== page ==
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article imageThe payoff for overfishing- Jellyfish rule the waves

By Paul Wallis     Jun 8, 2009 in Environment
The decades of drift nets, long lines and ocean abuse are coming home to roost. The ocean food chain is coming unstuck to the point that jellyfish populations, free from fish predators, are exploding. Some of these things are giants, up to 200kg.
Recent Australian research by the University of Queensland and Australia’s peak science body, the CSIRO, has discovered that global jellyfish populations are literally inverting the marine ecology, from the Black Sea to South East Asia. Some idea of the scale of the problem can be seen from this image of giant jellyfish where a few of them are taking up more space than a fishing vessel.
In what the UQ calls a “jellyfish joyride” this change in ocean ecology is a potential disaster for fish populations, too. Many jellyfish are themselves predators on small fish, and they could decimate new spawning populations with ease. The jellyfish are capable of producing gigantic swarms, some of which are even able to move out of their natural habitat, and devastate salmon farms, as we reported a while back on DJ.
Other revelations, like the “immortality” of jellyfish, (as reported by DJ’s Chris V Thangham mean they can reproduce to an almost infinite degree, even from relatively small populations, let alone huge swarms. These guys revert to a juvenile form after reproduction, so it means the survey stats on populations could have been quite misleading, for decades, if “juveniles” were post reproductive forms. The ocean ecology could hit a tipping point very rapidly. (I’m assuming all this wasn’t your idea, Chris…)
In the ancient oceans, jellyfish were the dominant form of marine life for millions of years. The balance changed, gradually, as fish populations took over, but they’re still the original great survivors in the oceans. They’ve outlasted three major extinction events, and the arrival of Homo Sap. This could be one of the few cases of an ecological reversal ever documented.
Warmer ocean currents are also extending the range of many species of jellyfish, as delicately suggested by the presence of huge swarms of Mediterranean jellyfish in the North Atlantic, where they theoretically should have died of the environmental change.
(Presumably swarms of billions of invasive jellyfish, doing millions of pounds’ worth of damage are also the hallucinations of environmentalists. Ah well, the threat of relevance hangs over us all, doesn’t it?)
Now, the problem:
The solution, as usual, is basically a version of the same one marine biologists have been demanding for decades: To actively control the oceans, stop the overfishing, reintroduce working populations of jellyfish predators at all levels (small fish, like bait fish, turtles, and many type of juvenile fish, also eat young jellyfish, helping cut down reproductive numbers) and get it right for once about ocean management.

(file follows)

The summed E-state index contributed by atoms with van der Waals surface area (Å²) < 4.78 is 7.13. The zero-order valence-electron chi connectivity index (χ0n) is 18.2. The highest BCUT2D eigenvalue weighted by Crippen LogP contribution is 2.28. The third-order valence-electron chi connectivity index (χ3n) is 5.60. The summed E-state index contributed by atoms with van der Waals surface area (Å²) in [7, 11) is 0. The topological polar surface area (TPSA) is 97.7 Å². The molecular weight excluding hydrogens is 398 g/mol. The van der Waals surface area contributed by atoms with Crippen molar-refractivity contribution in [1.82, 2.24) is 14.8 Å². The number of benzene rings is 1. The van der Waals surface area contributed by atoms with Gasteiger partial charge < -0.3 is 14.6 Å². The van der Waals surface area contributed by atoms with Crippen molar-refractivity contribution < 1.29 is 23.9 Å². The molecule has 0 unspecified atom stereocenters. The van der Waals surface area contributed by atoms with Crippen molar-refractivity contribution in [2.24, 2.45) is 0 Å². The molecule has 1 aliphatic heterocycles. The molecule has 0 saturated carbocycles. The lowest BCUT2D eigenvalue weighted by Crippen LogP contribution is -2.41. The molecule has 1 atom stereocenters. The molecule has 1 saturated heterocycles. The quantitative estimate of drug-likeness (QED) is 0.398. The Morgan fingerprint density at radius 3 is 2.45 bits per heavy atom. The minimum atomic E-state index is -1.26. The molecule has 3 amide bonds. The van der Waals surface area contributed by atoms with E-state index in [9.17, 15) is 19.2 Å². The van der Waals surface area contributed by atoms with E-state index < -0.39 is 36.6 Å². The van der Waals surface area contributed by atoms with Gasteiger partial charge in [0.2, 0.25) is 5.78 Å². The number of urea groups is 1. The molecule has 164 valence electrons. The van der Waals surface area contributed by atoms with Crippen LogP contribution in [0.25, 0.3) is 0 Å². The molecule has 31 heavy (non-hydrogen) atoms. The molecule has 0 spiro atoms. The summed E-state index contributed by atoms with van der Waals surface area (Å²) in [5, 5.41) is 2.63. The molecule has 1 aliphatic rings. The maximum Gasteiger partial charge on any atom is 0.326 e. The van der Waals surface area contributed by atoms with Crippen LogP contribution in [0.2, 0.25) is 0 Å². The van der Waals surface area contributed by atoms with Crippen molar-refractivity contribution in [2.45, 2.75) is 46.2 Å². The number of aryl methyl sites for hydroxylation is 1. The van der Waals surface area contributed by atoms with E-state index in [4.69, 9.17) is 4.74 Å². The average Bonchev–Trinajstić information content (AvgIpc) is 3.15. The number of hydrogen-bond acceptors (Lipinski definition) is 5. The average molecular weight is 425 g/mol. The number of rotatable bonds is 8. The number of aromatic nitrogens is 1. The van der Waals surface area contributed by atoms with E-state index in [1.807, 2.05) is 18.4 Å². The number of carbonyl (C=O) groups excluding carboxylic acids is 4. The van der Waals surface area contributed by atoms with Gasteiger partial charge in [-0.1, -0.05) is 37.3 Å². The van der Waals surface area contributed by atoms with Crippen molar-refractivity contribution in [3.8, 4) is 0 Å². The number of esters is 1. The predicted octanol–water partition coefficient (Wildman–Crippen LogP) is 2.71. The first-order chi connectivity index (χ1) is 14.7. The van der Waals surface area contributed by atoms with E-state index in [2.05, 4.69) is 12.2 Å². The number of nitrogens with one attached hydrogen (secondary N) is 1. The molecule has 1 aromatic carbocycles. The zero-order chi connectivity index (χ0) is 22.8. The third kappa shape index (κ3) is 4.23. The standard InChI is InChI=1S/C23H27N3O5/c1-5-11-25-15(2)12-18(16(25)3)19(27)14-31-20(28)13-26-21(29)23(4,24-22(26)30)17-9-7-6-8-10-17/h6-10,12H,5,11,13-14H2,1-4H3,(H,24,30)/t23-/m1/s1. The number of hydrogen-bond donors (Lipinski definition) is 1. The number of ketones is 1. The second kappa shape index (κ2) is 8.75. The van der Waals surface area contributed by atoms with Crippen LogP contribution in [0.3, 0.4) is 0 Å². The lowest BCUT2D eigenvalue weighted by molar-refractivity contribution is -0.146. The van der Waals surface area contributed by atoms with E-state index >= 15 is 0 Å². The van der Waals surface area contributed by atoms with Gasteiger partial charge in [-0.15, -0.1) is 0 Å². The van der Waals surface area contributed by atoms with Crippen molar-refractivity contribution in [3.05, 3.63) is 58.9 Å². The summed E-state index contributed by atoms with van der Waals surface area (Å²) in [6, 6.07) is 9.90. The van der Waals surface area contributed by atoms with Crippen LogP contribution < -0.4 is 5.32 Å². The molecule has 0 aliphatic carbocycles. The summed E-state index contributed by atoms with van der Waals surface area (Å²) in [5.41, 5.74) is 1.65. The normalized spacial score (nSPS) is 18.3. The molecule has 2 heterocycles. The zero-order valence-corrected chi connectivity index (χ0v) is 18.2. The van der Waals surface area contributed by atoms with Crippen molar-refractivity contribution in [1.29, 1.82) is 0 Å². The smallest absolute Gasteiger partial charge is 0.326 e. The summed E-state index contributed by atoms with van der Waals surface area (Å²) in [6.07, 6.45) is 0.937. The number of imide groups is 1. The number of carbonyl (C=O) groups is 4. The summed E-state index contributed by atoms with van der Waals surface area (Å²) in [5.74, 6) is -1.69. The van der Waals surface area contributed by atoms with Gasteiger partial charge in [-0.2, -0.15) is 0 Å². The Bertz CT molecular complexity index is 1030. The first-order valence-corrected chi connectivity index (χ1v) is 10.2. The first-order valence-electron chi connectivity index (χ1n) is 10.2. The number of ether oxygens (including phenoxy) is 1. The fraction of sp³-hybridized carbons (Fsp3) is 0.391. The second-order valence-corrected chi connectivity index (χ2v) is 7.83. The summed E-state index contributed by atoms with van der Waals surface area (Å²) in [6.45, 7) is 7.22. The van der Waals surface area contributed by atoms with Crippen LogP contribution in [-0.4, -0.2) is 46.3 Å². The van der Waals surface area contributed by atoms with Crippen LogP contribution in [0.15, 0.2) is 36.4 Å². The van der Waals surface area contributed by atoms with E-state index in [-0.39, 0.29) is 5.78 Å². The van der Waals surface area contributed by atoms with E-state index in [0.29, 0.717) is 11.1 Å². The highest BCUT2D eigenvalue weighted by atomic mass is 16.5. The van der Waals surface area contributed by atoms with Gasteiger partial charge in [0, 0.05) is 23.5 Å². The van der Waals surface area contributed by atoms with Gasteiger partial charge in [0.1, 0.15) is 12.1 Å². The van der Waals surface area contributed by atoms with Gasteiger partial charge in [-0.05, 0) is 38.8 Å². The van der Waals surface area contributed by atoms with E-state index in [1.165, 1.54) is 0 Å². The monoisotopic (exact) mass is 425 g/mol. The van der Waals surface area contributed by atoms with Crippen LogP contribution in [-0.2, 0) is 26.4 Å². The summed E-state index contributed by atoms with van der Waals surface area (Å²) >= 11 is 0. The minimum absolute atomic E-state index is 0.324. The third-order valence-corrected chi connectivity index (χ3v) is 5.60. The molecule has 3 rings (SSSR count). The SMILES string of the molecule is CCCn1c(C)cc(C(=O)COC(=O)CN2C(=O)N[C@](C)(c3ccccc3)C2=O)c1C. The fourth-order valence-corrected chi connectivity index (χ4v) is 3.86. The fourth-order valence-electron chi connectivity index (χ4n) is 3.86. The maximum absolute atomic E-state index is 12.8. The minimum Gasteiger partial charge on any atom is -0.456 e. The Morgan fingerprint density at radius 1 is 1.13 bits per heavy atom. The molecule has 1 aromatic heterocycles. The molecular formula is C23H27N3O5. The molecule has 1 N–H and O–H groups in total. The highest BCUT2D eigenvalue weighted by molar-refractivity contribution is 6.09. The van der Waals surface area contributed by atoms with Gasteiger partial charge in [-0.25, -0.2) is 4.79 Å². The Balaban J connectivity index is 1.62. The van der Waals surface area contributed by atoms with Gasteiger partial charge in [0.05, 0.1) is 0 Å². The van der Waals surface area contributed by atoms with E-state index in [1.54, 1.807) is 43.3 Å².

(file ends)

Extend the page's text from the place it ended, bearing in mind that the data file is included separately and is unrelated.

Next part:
The fact, also as usual, is that the near total destruction of the fish populations, and systematic destruction of one of the world’s main sources of protein has been handled by the much too usual class of “Duhhhh…” political and administrative mentality we’ve all come to despise so enthusiastically for the last five decades or so. The total destruction of commercial fish stocks, as described in the Scottish salmon farm story, didn’t get much of a twitch out of any public authorities, even in relatively eco-friendly Europe. There is absolutely zero indication of any actual, enforceable, international management plan, real, theoretical, or ideological, to deal with the marine holocaust we've been seeing in recent years.
Add swarms of a type of animal which can reproduce and spread at almost bacterial rates, and you have a recipe for a real disaster.
Ocean administration at all levels has yet to produce the slightest hint of any form of actual success in either control of marine ecological disasters, overfishing, or anything else. Ecological controls are operating like fire brigades, after the events. Even controlling contaminated ballast water is a pretty inexact science, to describe it kindly. Exactly what the world is going to do with a sudden shortage of 30% of its protein supply, and a crash of a large part of the food industry, will be interesting to see.
I’m just waiting for the standard response: Do a documentary, get some clown to stick his face in front of a camera saying, “The jellyfish are coming! Be alert!” and everything will be fine. It's these bottomless standards of information, where even global disasters are mere media events, which have been the anesthetic masking the death of the fishing industry, and the oceans as we know them. Humanity is in the process of scoring an own goal of unbelievable dimensions here.
One day, environmentalism will be defined by effective action and results, not rhetoric and press releases. Let's hope it's soon, particularly in this case, or the only fish around will be in museums.
Meanwhile, I'm taking bets on this:
2/1 Nothing happens, five years from now, same problem, but more advanced, is "news".
1-1 Great interest produces years of deep study, followed by nothing happening.
5/1 Unsuspected sanity in global fisheries administration causes flicker of interest from governments.
10/1 Somebody in a position to get something done learns to read and understand marine biological reports.
50/1 Uncharacteristic outbreak of sanity among fishing nations, concerted efforts made.
100/1 Complete departure from script, effective controls designed and implemented in the course of living memory.
1000/1 Prompt, efficient, local and global response.
If anyone sees Doctor Pangloss, I don't take IOUs, but will consider autographed copy of Candide.
More about Jellyfish populations, Ocean ecology impact, Australian research
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